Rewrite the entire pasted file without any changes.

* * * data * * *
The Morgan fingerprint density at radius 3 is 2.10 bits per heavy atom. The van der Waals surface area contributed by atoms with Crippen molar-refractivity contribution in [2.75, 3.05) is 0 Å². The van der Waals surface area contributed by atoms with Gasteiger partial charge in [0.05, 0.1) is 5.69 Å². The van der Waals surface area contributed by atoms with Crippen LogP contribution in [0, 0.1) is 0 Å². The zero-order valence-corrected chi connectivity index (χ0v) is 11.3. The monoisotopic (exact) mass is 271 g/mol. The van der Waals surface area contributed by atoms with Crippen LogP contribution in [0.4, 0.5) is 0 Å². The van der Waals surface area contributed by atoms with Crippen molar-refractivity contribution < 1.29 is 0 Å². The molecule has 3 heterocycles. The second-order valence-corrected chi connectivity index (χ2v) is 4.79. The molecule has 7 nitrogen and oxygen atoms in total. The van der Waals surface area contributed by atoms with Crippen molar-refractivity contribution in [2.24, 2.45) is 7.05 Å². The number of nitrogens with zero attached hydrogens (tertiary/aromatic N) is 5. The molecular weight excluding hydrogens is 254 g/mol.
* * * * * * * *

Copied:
The Morgan fingerprint density at radius 3 is 2.10 bits per heavy atom. The van der Waals surface area contributed by atoms with Crippen molar-refractivity contribution in [2.75, 3.05) is 0 Å². The van der Waals surface area contributed by atoms with Gasteiger partial charge in [0.05, 0.1) is 5.69 Å². The van der Waals surface area contributed by atoms with Crippen LogP contribution in [0, 0.1) is 0 Å². The zero-order valence-corrected chi connectivity index (χ0v) is 11.3. The monoisotopic (exact) mass is 271 g/mol. The van der Waals surface area contributed by atoms with Crippen LogP contribution in [0.4, 0.5) is 0 Å². The van der Waals surface area contributed by atoms with Crippen molar-refractivity contribution < 1.29 is 0 Å². The molecule has 3 heterocycles. The second-order valence-corrected chi connectivity index (χ2v) is 4.79. The molecule has 7 nitrogen and oxygen atoms in total. The van der Waals surface area contributed by atoms with Crippen molar-refractivity contribution in [2.24, 2.45) is 7.05 Å². The number of nitrogens with zero attached hydrogens (tertiary/aromatic N) is 5. The molecular weight excluding hydrogens is 254 g/mol.